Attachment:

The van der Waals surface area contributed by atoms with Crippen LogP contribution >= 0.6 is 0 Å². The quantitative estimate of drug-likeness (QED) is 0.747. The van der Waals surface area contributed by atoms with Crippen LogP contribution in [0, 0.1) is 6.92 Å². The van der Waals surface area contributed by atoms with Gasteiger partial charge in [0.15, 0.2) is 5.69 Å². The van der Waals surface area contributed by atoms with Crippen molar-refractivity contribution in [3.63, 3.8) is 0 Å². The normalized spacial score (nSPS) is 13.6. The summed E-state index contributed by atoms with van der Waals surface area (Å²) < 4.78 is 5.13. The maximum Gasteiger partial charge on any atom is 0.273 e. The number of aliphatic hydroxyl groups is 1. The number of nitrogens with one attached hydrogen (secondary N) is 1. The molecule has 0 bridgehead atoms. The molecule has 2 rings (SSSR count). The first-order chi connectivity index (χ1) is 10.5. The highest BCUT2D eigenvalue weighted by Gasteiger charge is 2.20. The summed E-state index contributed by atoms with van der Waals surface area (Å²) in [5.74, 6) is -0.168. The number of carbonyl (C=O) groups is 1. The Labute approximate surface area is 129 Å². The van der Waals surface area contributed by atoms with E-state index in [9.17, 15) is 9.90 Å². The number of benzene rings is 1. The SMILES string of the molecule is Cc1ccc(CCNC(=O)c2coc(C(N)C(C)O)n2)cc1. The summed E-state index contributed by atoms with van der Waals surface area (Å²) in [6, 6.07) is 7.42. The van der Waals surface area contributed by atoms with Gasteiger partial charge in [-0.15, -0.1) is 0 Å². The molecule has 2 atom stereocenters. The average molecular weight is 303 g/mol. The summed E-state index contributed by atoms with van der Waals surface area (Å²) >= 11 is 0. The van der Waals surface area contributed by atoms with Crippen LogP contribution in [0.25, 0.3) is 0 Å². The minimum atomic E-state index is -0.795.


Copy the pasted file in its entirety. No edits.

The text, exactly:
The van der Waals surface area contributed by atoms with Crippen LogP contribution >= 0.6 is 0 Å². The quantitative estimate of drug-likeness (QED) is 0.747. The van der Waals surface area contributed by atoms with Crippen LogP contribution in [0, 0.1) is 6.92 Å². The van der Waals surface area contributed by atoms with Gasteiger partial charge in [0.15, 0.2) is 5.69 Å². The van der Waals surface area contributed by atoms with Crippen molar-refractivity contribution in [3.63, 3.8) is 0 Å². The normalized spacial score (nSPS) is 13.6. The summed E-state index contributed by atoms with van der Waals surface area (Å²) < 4.78 is 5.13. The maximum Gasteiger partial charge on any atom is 0.273 e. The number of aliphatic hydroxyl groups is 1. The number of nitrogens with one attached hydrogen (secondary N) is 1. The molecule has 0 bridgehead atoms. The molecule has 2 rings (SSSR count). The first-order chi connectivity index (χ1) is 10.5. The highest BCUT2D eigenvalue weighted by Gasteiger charge is 2.20. The summed E-state index contributed by atoms with van der Waals surface area (Å²) in [5.74, 6) is -0.168. The number of carbonyl (C=O) groups is 1. The Labute approximate surface area is 129 Å². The van der Waals surface area contributed by atoms with E-state index in [9.17, 15) is 9.90 Å². The number of benzene rings is 1. The SMILES string of the molecule is Cc1ccc(CCNC(=O)c2coc(C(N)C(C)O)n2)cc1. The summed E-state index contributed by atoms with van der Waals surface area (Å²) in [6, 6.07) is 7.42. The van der Waals surface area contributed by atoms with Gasteiger partial charge in [-0.15, -0.1) is 0 Å². The molecule has 2 atom stereocenters. The average molecular weight is 303 g/mol. The summed E-state index contributed by atoms with van der Waals surface area (Å²) >= 11 is 0. The van der Waals surface area contributed by atoms with Crippen LogP contribution in [0.25, 0.3) is 0 Å². The minimum atomic E-state index is -0.795.